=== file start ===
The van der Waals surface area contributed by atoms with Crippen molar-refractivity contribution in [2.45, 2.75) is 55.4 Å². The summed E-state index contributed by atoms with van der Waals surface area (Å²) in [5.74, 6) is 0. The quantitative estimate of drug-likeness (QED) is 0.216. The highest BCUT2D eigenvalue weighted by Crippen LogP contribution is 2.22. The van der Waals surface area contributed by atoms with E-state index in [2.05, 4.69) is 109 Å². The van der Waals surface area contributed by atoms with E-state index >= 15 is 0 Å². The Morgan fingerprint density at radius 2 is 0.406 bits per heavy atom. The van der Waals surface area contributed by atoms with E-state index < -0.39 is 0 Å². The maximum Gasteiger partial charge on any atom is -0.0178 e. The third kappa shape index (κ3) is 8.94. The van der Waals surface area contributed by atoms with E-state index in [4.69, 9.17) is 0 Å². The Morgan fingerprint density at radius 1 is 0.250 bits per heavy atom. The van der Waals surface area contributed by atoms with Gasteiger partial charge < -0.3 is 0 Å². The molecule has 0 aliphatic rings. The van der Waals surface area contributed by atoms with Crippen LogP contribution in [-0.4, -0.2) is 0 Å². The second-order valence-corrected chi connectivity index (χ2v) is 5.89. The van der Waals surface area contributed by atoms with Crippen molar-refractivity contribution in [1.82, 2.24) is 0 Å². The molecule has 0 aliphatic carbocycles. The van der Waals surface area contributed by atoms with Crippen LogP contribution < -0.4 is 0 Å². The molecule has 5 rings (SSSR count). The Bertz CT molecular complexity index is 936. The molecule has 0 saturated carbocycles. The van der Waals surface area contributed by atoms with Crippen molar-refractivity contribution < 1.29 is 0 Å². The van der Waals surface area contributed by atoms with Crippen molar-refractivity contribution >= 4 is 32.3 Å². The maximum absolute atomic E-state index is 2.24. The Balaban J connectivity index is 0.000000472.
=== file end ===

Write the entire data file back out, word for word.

The van der Waals surface area contributed by atoms with Crippen molar-refractivity contribution in [2.45, 2.75) is 55.4 Å². The summed E-state index contributed by atoms with van der Waals surface area (Å²) in [5.74, 6) is 0. The quantitative estimate of drug-likeness (QED) is 0.216. The highest BCUT2D eigenvalue weighted by Crippen LogP contribution is 2.22. The van der Waals surface area contributed by atoms with E-state index in [2.05, 4.69) is 109 Å². The van der Waals surface area contributed by atoms with E-state index >= 15 is 0 Å². The Morgan fingerprint density at radius 2 is 0.406 bits per heavy atom. The van der Waals surface area contributed by atoms with E-state index < -0.39 is 0 Å². The maximum Gasteiger partial charge on any atom is -0.0178 e. The third kappa shape index (κ3) is 8.94. The van der Waals surface area contributed by atoms with E-state index in [4.69, 9.17) is 0 Å². The Morgan fingerprint density at radius 1 is 0.250 bits per heavy atom. The van der Waals surface area contributed by atoms with Gasteiger partial charge < -0.3 is 0 Å². The molecule has 0 aliphatic rings. The van der Waals surface area contributed by atoms with Crippen LogP contribution in [-0.4, -0.2) is 0 Å². The second-order valence-corrected chi connectivity index (χ2v) is 5.89. The van der Waals surface area contributed by atoms with Crippen molar-refractivity contribution in [1.82, 2.24) is 0 Å². The molecule has 0 aliphatic carbocycles. The van der Waals surface area contributed by atoms with Crippen LogP contribution < -0.4 is 0 Å². The molecule has 5 rings (SSSR count). The Bertz CT molecular complexity index is 936. The molecule has 0 saturated carbocycles. The van der Waals surface area contributed by atoms with Crippen molar-refractivity contribution < 1.29 is 0 Å². The van der Waals surface area contributed by atoms with Crippen molar-refractivity contribution >= 4 is 32.3 Å². The maximum absolute atomic E-state index is 2.24. The Balaban J connectivity index is 0.000000472.